The Movie God   |  

The Decade List: The 59 Best Films Of The Past Ten Years – Chapter IINOTE: For structural reasons and to ensure that this list is super-duper pretty at all times, we’ll be posting this same intro for all sections of The Decade List. If you’ve already read all of this, you can just head down to the continuation of our list!

Let’s just get it out of the way right off the ol’ bat: yes, we know it’s been month since we left the decade. Most folks undertook this heavy task pre-2010, but we decided that it would be a little bit better to let the new year settle in a bit before hitting you with something of this magnitude.

So here we are, geeks: we’ve officially arrived in FUTURE *cue retro ’50s sci-fi music* and still we have no freakin’ flying cars yet. What’s the deal with that? While it is pretty exciting to be inside of the year 2010 — a year that always seemed unreachable to us mere mortals — we are also exiting another entire decade that leaves us staring at one majorly epic task. That task? To search, dig, locate, retrieve, organize, polish, and present the very best films of the past ten years!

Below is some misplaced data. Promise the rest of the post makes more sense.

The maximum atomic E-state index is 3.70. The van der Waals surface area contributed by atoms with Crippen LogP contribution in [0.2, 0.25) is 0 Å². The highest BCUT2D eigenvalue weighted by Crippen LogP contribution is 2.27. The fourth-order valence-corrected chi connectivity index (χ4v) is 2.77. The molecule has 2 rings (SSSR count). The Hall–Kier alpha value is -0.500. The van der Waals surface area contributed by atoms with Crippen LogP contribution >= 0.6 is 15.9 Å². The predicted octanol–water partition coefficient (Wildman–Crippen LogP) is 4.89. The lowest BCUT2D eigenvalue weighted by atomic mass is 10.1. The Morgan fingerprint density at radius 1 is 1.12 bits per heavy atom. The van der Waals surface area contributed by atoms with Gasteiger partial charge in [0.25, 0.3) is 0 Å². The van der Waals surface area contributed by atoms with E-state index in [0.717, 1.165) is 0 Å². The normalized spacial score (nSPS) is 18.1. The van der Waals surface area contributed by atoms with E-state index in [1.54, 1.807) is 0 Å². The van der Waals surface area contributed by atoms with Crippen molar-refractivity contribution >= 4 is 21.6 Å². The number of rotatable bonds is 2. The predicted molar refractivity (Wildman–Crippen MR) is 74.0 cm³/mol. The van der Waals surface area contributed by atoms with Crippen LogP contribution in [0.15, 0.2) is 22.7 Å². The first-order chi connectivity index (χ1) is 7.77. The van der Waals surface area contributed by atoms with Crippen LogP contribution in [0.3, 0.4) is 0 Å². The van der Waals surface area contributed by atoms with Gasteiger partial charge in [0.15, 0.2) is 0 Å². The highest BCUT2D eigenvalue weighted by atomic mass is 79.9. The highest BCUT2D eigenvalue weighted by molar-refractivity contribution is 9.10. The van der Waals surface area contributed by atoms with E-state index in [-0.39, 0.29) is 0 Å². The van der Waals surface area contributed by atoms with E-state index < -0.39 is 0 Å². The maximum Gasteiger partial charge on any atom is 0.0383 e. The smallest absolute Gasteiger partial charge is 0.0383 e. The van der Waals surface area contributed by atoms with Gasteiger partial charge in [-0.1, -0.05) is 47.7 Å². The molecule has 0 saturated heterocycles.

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Movie Review: A Serious Man
Three-D   |  

A Serious Man movie posterA Serious Man – *1/2
Directed by Joel and Ethan Coen
Starring Michael Stuhlbarg, Richard Kind, Sari Lennick, Peter Breitmayer, Fred Melamed
Release date: October 31, 2009

The Coen Brothers‘ catalogue of films displays verification, in the grander scheme of things, of how meager and unimportant human life actually is. Verification also of our incompetency as humans to realize what awaits us. To quote a line from the Coens’ film No Country for Old Men, “you can’t stop what’s comin’.”